So it was the Spanish Empire, not so much Spanish Mexico. Well, shit. There goes my first post, this contributes nothing to my intended series on US-Mexico relations. Next, let’s take a real shallow look at the Mexican War of Independence and the fallout.

United States-Mexico Relations

The United States and Mexico have had quite the history together. Both countries were born from colonial insurrection, this common ancestry led the United States to be the one of the first to recognize an independent Mexico in 1821. We have been to war, we have established important trade relations, they have and continue to supply us with drugs, (illegal and pharmaceutical) we have purchased land from them, safe to say our relationship has run the gamut. United States-Mexico relations are terrifically important, a consequence of sharing a 1,954 mile (3,145 km) border, the most frequently crossed international border in the world. I will take a look in a number of posts, at the history of US-Mexican relations. I will begin with Spanish Mexico and the United States in revolt. 


Right, onto the big one. JFK’s assassination is continually questioned, the motive of Lee Harvey Oswald and if he was alone are just a few to mention. It is a goldmine for conspiracy theorists, but I will not address that for one second. JFK was assassinated in Dallas on November 22nd, 1963 and LBJ replaced him. Frankly I am was not looking forward to this one, LBJ does not particularly interest me for some reason. Civil Rights, Vietnam, all that are huge, monumental events in American history and I can not motivate myself to look into it a bit more. So here is my brief summation of LBJ’s administration:

When he got it right, he got it absolutely right. When he got it wrong, it was disastrous.

Moving on. What could be next? More presidential history? Another country? Something silly?


Theodore Roosevelt was 42 years of age when he was sworn in which gave him the title belt for youngest US President, a belt he still holds. Ignoring his personal history, which is mighty interesting and might warrant its own blog post delving into greater detail, let us focus on his administration.

Shortly after becoming president, Roosevelt gave a speech to Congress asking them to regulate the power of trusts, or corporations, which had become quite powerful during the end of the 19th century and beginning of the 20th. This was the era of the ‘Robber Baron’, John D. Rockefeller, Andrew Carnegie, JP Morgan, Cornelius Vanderbilt and Charles M. Schwab among others who held monopolies which dominated the American economy. Roosevelt got federal government into regulating these monopolies and busting up ‘trusts’ or ‘corporations’ that held an unfair advantage by utilizing the Sherman Anti-Trust Act, which had become law in 1890 but had yet to be enforced. Examples of enforcing the Sherman Anti-Trust Act include; American Tobacco Company, which controlled 90% of the tobacco market before forced dissolution, John D. Rockefeller’s Standard Oil, which controlled 80% of the oil market before forced dissolution and Northern Securities Company, which controlled all major railways in the northwest before it was broken up. Roosevelt was a champion of the little guy, taking the fight to big business that had flourished and rose to incredible heights of wealth and opulence. (One of his first moves as President was to negotiate a settlement of a major coal industry strike, a deal that was more favorable for labor, not management) It did not happen overnight, Northern Securities Company was sued first under the Sherman Anti-Trust Act and it took several years before the Supreme Court sided with the government, which set the precedent to dismantle other monopolizing corporations. (This is evidence for my own belief that capitalism must be strictly regulated, but that’s another post) The trust/corporation dismantling was continued by William Howard Taft after Roosevelt left office in 1909. One of the better acts by a President in peace time, if only our current President had such fortitude with regards with the rampant misconduct of the banking industry.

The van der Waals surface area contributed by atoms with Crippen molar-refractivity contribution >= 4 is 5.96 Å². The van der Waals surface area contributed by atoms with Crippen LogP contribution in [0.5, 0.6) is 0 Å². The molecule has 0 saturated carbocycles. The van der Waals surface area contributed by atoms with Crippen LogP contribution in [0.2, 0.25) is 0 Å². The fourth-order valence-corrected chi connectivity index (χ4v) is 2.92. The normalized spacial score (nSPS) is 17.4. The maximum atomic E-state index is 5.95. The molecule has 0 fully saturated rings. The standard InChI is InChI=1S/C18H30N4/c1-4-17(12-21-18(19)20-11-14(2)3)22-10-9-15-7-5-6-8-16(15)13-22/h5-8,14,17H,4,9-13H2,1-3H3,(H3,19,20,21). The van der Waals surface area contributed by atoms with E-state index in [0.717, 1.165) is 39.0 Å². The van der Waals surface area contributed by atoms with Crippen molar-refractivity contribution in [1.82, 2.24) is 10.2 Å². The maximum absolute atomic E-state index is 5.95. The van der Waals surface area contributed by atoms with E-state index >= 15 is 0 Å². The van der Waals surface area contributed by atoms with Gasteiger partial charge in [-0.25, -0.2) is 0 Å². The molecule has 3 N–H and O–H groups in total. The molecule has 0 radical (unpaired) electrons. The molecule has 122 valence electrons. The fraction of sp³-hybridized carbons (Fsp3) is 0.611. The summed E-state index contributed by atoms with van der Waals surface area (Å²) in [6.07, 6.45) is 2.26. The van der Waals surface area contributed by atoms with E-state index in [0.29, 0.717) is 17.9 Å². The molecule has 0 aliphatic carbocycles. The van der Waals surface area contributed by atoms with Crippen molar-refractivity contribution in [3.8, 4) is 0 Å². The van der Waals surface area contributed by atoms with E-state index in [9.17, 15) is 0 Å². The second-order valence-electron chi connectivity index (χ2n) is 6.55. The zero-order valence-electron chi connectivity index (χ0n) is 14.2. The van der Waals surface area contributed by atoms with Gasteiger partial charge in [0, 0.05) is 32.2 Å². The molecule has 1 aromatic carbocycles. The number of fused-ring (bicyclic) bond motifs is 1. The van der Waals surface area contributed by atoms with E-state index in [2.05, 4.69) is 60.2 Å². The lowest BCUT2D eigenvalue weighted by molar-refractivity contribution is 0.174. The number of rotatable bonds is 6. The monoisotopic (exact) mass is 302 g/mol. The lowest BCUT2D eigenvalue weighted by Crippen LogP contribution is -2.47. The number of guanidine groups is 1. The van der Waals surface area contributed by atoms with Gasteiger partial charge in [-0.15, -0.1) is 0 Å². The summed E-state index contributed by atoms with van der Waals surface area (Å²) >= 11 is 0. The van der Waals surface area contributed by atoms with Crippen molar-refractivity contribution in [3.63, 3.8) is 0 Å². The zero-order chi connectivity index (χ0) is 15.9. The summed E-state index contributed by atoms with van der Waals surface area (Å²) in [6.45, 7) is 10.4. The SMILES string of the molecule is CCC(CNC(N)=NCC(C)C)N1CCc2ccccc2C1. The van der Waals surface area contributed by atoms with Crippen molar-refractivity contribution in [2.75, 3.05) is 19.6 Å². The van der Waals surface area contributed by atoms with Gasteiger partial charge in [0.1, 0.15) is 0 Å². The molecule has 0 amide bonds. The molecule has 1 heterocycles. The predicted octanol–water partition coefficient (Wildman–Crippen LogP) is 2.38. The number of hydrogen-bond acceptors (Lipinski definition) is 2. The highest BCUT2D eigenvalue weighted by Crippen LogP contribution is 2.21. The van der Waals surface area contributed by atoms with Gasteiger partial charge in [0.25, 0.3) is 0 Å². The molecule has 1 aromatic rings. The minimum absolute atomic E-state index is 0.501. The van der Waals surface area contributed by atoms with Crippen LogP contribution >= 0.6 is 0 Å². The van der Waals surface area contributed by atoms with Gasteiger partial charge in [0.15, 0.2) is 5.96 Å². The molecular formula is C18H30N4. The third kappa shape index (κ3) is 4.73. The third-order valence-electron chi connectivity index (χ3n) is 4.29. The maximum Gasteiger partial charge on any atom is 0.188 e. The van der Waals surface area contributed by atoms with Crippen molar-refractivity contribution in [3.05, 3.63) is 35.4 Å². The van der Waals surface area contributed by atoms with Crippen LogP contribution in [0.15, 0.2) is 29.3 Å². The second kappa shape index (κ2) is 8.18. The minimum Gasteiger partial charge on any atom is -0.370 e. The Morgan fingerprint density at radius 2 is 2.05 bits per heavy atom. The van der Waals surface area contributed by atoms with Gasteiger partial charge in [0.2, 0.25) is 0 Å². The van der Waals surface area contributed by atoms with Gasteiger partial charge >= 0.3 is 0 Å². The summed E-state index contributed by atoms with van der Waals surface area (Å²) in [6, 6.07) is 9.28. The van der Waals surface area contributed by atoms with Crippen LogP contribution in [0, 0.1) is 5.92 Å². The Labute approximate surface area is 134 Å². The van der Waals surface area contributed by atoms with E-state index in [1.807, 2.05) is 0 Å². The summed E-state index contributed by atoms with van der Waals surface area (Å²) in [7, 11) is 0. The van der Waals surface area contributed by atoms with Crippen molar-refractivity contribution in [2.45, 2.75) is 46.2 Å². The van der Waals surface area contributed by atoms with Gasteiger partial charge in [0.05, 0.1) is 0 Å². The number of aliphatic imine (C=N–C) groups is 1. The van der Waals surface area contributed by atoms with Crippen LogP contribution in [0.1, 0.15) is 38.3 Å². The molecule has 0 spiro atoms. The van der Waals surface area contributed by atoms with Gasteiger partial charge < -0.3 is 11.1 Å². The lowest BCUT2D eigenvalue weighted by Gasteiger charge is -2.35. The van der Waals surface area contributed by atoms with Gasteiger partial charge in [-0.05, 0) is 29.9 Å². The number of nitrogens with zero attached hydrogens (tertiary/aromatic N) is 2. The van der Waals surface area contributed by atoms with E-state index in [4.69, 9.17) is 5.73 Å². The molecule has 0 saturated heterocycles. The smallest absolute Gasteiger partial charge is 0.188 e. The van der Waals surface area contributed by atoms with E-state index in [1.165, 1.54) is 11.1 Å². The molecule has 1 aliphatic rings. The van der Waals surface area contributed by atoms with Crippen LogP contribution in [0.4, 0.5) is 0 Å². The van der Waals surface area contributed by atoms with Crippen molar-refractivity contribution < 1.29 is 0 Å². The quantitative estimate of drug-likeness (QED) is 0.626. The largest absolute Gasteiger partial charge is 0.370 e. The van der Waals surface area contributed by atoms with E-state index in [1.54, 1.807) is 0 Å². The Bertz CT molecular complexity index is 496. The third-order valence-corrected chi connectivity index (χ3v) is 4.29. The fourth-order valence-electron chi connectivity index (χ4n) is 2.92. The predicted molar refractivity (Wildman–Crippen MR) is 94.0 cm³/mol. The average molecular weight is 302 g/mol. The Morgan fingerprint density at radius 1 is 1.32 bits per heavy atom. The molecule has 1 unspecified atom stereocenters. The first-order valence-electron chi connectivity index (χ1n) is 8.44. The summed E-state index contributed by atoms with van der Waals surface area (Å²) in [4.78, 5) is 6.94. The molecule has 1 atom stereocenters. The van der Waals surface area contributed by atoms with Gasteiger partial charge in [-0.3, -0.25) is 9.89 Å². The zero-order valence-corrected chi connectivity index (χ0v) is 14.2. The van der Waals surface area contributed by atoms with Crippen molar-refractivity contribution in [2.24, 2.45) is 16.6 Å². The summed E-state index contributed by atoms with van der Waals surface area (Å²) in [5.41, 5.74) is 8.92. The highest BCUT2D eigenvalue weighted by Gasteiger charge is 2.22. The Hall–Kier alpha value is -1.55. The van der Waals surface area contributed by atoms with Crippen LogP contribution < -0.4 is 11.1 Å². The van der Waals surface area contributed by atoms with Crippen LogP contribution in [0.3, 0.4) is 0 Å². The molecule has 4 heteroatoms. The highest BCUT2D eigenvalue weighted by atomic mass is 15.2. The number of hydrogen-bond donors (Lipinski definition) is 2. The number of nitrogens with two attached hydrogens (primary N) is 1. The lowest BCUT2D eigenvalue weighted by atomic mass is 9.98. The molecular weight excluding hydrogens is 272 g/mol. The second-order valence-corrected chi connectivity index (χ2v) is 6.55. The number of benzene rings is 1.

Theodore Roosevelt was an outdoorsman in the way Hugh Hefner appreciates female company. He aggressively pursued conservation efforts by establishing national parks, natural preserves, national forests and the United States Forest Service. Also, the Antiquities Act was passed in 1906 during his presidency, allowing the President of the United States to restrict the use of public land for the federal government. It has preserved some of the United States greatest natural treasures; an example of its implementation would be the Grand Canyon, designated in 1908. I do not want to think about what could have happened if Roosevelt’s administration did not put an emphasis on protecting the environment, about what could have been lost or destroyed. The national treasures of the United States have been preserved. (unless there is oil/natural gas beneath them, all bets are off)